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National Perspective | UPDATE

Report Concludes Mrs. Clinton Had Role in Firing Travel Staff

October 19, 2000|ERIC LICHTBLAU | TIMES STAFF WRITER

WASHINGTON — Despite her denials, First Lady Hillary Rodham Clinton played a significant role in the 1993 White House Travel Office firings but may not have knowingly perjured herself, the Whitewater independent counsel concluded in a report released Wednesday.

The final report of independent counsel Robert W. Ray mirrors the analysis he released in June. Ray, the successor to independent counsel Kenneth W. Starr, announced then that he was not bringing charges against Mrs. Clinton in the case.

But coming just three weeks before the Nov. 7 election, the full report threatened to cloud Mrs. Clinton's down-to-the-wire battle for a U.S. Senate seat in New York.

Her opponent, Republican Rep. Rick Lazio, immediately seized on Ray's findings.

"We believe that character counts in public service," Lazio said. "The rule of law applies to all of us and not just to some of us."

But Mrs. Clinton dismissed the findings during a campaign stop in Syracuse, N.Y., saying that "most New Yorkers and Americans have made up their minds about this." Asked if she was concerned about the report's release so close to the election, she added: "That's something I have no control over."

The full report, totaling more than 400 pages, represents the most expansive public examination to date of the scandal surrounding the May 1993 firing of seven White House employees responsible for making travel arrangements for the press.

The Clintons withstood fierce criticism over charges that they had engaged in shameless cronyism, essentially sacking low-level White House bureaucrats so they could put their own people into the jobs. White House officials maintained at the time that the firings were prompted by evidence of financial mismanagement and wrongdoing by the staff.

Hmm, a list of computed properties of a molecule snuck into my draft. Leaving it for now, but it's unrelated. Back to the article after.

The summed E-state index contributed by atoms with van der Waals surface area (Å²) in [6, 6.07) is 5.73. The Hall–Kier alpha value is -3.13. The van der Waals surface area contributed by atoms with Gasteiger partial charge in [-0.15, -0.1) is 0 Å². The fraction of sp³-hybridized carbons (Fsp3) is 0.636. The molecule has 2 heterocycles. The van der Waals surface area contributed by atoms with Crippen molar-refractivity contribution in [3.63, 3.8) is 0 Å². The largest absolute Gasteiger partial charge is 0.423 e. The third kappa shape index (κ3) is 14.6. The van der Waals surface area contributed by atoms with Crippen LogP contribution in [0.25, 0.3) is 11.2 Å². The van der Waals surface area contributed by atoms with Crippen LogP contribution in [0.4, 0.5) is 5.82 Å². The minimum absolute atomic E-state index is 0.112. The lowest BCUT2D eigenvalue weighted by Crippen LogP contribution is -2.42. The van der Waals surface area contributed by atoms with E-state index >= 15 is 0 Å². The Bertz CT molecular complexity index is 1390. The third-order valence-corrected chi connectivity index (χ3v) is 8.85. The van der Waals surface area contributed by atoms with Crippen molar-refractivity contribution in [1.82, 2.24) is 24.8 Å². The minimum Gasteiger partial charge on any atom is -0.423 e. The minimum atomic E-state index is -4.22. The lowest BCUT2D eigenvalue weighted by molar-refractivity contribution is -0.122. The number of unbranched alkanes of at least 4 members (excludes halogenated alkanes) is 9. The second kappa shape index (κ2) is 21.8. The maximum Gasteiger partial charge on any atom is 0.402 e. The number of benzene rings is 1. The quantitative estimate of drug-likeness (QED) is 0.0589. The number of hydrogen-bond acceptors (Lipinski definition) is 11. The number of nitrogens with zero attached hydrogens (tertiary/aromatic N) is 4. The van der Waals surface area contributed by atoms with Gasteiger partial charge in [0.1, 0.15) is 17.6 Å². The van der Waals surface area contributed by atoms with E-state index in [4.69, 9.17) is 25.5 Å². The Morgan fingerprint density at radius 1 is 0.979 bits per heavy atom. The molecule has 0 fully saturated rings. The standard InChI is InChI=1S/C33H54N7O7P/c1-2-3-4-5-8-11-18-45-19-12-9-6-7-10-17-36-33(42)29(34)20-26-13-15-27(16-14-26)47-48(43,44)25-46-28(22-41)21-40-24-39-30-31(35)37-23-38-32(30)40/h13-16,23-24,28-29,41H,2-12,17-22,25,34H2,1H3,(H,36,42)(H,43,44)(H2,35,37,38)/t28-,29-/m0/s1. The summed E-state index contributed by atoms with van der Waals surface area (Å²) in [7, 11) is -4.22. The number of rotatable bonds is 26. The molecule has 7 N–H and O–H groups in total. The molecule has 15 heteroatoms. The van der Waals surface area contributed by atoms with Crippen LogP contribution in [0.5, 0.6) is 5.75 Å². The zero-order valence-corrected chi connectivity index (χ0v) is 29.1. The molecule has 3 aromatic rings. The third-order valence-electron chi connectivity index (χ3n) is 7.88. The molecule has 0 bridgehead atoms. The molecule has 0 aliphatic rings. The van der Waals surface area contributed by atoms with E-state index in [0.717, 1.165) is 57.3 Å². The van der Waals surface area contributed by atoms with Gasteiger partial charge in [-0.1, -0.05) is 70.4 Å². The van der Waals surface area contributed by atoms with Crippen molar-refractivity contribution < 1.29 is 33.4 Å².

But the White House later admitted that it had erred in the firings and five of the employees were rehired. Several other employees who had pushed for changes in the travel office were reprimanded and the former travel office director was acquitted on criminal embezzlement charges.

When Mrs. Clinton was asked in a 1995 deposition whether she had any role in the firings, she testified: "No, I did not."

Because the travel office staff served at the pleasure of the president, there was never any question about the legality of the firings. The question before Ray was whether Mrs. Clinton and others had lied under oath about their roles.

"The answer is simple," Ray said in his report. "The evidence is insufficient to prove a cover-up involving any violations of federal law."

Ray, citing eight conversations that Mrs. Clinton had with senior White House staff members and advisors, said there is "overwhelming evidence" that she played a part in the firings.

Presidential aide David Watkins told the FBI that Mrs. Clinton told him in a phone conversation that action needed "to be taken immediately to be certain those not friendly to the administration were removed and replaced with trustworthy individuals," the report says.

Ray concluded that "Mrs. Clinton's input into the process was a significant--if not the significant--factor influencing the pace of events in the travel office firings and the ultimate decision to fire the employees."

At the same time, however, the evidence is insufficient to prove that Mrs. Clinton "knowingly" gave false statements under oath about her role in the controversy, he said. The Clintons' attorney, David E. Kendall, applauded the decision not to seek charges against Mrs. Clinton as "entirely appropriate, however long in coming."

But it was "unfair and misleading" for Ray to conclude that Mrs. Clinton's testimony was "factually inaccurate," Kendall said. That finding "is contradicted by the final report itself, which recognizes that she may not even have been aware of any influence she may have had on the firing decision," he added.

The White House said in a statement that "this matter has been investigated for nearly 7 1/2 years by Congress and various prosecutors. This report should close the matter once and for all."

*

Times staff writer Josh Getlin in New York contributed to this story.

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